Bible History – Making a Timeline

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One wonderful way to learn more from the details of the men and women in the Bible is to understand a little of the dates and times in which they lived. This helps us better appreciate the context of Bible events, and how they link together.

A simple way to do this is to construct a time chart for ourselves. There are several very good ones available in book shops and on the internet, but the activity of making our own really helps to cement the facts in our minds. What is more, we can add to it as we continue our Bible study.

The dates used here are rounded up or down to give whole numbers, and the Bible references show where the person is introduced. The time chart to the right has been completed following the steps below, and is colour-coded to help build it step by step.

Bible TimelineStep 1: 2000–year Sections

Start with periods of 2000 years, beginning at 4000 BC and going through to 2000 AD.
Begin with Adam and Eve (Genesis 1:27, 2:22), placing them about 4000 years before Jesus. Then measure 2000 years on from that first pair, and we arrive at 2000 BC. As we move forwards through the years before Christ, so the numbers decrease.

2000 BC gives us the time of Abraham (Genesis 11:27). He was the founder of the Jewish nation, and the rest of the Bible relates God’s dealing with the Jews, from Abraham onwards.

Moving 2000 years after Abraham brings us to the time of Jesus, and we note that there is no year ‘0’ on history, we would go from 1 BC to AD 1. Just over 2000 years after Jesus brings us to our own day.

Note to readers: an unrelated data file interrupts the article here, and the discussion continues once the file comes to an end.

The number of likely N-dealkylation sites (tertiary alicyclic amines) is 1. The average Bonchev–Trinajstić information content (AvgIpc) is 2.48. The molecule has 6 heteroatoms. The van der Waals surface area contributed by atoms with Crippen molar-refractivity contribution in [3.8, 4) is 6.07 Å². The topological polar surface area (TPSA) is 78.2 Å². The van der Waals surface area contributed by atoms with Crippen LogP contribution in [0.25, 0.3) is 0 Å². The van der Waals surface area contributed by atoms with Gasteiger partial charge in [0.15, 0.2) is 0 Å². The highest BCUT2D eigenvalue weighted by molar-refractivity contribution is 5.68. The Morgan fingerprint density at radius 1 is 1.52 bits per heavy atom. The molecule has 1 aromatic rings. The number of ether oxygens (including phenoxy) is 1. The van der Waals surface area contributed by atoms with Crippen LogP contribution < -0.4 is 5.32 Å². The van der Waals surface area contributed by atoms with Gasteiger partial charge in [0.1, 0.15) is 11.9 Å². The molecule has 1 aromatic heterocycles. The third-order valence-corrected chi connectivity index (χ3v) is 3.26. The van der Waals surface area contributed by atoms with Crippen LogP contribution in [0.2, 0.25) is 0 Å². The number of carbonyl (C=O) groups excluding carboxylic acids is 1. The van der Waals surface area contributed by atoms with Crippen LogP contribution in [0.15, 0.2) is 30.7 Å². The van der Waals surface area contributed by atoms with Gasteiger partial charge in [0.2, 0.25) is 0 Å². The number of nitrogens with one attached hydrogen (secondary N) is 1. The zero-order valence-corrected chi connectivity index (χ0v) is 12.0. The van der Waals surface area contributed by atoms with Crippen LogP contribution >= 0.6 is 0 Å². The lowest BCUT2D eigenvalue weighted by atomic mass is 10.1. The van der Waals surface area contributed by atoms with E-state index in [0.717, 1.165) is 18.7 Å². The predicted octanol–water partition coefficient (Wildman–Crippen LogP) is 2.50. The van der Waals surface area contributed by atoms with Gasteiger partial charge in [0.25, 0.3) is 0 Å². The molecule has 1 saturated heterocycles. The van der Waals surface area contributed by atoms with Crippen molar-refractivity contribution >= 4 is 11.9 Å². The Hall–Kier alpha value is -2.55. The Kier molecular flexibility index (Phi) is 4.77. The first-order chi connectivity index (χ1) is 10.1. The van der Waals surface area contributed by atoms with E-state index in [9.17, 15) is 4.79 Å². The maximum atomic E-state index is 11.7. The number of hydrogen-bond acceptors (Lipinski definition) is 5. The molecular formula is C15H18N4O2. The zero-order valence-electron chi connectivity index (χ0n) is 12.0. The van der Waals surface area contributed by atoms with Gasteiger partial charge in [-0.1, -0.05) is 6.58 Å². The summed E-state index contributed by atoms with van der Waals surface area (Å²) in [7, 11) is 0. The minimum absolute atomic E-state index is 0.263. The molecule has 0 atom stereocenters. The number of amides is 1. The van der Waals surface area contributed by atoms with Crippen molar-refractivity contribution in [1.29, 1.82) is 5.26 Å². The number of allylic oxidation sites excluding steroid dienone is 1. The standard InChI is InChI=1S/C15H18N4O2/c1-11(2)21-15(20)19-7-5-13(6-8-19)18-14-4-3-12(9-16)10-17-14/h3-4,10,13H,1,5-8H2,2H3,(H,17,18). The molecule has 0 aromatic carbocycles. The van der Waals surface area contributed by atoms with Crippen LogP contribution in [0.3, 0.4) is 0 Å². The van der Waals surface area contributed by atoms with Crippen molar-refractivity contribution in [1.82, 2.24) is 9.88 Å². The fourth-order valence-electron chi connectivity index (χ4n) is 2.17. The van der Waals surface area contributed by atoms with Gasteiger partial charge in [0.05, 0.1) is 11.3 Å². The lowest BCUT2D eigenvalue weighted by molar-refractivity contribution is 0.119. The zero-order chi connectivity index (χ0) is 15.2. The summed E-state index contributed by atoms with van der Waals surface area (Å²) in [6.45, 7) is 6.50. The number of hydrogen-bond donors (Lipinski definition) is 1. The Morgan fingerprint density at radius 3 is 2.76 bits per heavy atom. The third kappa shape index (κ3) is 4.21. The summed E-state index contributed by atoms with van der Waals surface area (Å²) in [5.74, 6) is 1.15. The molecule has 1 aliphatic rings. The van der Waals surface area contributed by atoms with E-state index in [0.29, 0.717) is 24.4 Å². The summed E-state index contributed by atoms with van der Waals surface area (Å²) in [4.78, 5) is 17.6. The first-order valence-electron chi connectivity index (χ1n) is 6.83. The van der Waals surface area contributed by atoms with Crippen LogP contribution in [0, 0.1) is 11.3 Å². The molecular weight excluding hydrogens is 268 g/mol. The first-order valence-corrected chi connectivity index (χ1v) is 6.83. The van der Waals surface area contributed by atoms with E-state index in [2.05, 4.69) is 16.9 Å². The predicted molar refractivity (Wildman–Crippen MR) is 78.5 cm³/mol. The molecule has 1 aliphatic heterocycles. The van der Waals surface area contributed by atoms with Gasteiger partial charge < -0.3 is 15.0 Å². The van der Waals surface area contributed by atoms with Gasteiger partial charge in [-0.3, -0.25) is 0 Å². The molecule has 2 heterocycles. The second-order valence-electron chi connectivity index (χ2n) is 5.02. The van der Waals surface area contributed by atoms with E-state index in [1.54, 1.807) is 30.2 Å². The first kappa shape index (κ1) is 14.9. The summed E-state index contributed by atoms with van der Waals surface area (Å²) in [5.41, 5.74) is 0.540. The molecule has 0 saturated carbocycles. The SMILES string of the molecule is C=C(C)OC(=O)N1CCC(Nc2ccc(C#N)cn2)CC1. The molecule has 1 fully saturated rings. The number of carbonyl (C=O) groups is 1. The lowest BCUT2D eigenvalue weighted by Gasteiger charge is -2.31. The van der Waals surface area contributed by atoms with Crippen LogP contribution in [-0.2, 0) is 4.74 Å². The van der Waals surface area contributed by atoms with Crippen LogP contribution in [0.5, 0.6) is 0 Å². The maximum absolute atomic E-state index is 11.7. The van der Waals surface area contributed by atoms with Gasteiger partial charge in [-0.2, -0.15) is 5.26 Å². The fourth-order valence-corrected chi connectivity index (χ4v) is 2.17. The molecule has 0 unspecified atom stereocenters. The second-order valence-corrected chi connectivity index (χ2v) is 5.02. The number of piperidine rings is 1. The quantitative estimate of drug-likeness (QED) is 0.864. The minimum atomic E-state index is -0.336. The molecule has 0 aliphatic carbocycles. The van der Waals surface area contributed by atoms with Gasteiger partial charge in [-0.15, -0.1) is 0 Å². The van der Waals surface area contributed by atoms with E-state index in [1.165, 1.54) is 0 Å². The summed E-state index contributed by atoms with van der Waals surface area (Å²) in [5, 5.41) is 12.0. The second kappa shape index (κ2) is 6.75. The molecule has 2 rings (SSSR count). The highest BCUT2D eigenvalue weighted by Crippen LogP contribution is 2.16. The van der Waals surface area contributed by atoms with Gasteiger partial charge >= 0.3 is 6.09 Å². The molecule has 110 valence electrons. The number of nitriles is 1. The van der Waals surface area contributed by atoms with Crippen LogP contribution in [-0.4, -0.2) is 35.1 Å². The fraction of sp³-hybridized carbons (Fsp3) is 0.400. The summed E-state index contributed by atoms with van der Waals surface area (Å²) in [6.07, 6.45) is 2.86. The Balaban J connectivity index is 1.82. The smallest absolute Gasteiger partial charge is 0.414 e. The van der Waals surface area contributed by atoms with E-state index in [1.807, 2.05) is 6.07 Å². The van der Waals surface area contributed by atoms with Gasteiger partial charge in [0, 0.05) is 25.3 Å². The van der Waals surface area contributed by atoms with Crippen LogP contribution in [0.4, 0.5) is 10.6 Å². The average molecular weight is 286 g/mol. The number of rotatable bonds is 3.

Step 2: 1000–year Periods

Now divide each of these time periods into half, giving 1000–year gaps.
Half way between Adam and Abraham is 3000 BC, and it was about then that Noah was born (Genesis 5:29).
Mid–way from Abraham to Jesus, King David ruled over Israel (1 Samuel 16:13). He was a godly man who wrote many of the Psalms and lived in about 1000 BC.
Half way between Jesus and our time is about AD 1066, a date noted in Britain for the Battle of Hastings. As the New Testament was completed-within around a hundred years of the birth of Jesus, AD 1066 does not of course feature in the Bible.

Step 3: 500–year Groups

Finally, we have to split these periods of 1000 years into 500–year groups.
Approximately 500 years before Abraham, Noah built the ark and was saved from the Flood. It is possible to add up the years in Genesis 5, where we find that the more accurate date is about 400 years before Abraham.

Half way between Abraham and David, Moses lived (Exodus 2:10). He led the Israelites out of Egypt, and received the Law from God, which he wrote down and passed on to the people.

Then in the final segment 500 years after David, Zedekiah the last king of the southern part of Israel was taken captive into Babylon (2 Kings 25:1).

Before the Flood

To avoid confusion, it is worthwhile to note the ages of people living before the Flood. If you look at the information given in Genesis 5, you will see that people lived for much longer before the Flood than after it. This is possibly explained by there being a canopy of water surrounding the earth (Genesis 1:6–8), which filtered out many of the sun’s harmful rays. During the Flood, this water would have fallen to the earth (Genesis 7:11), so reducing the protective layer and the length of people’s lives.

Using the Time Chart

It can be interesting to keep adding to our time chart as we read our Bibles. If you plan to do this, it will be worthwhile having a larger version on a larger piece of paper, or using a notebook with each time period starting on a new page. For those with a computer, a spreadsheet is a good way to do this.

It is very useful to have a chart such as this to hand whenever we think about Bible characters. It helps us to better imagine the times in which they lived and the order in which their stories took place. Looking at the Bible in this way also reminds us that these were real people, living real lives, with a part in God’s plan. Just as we can be!

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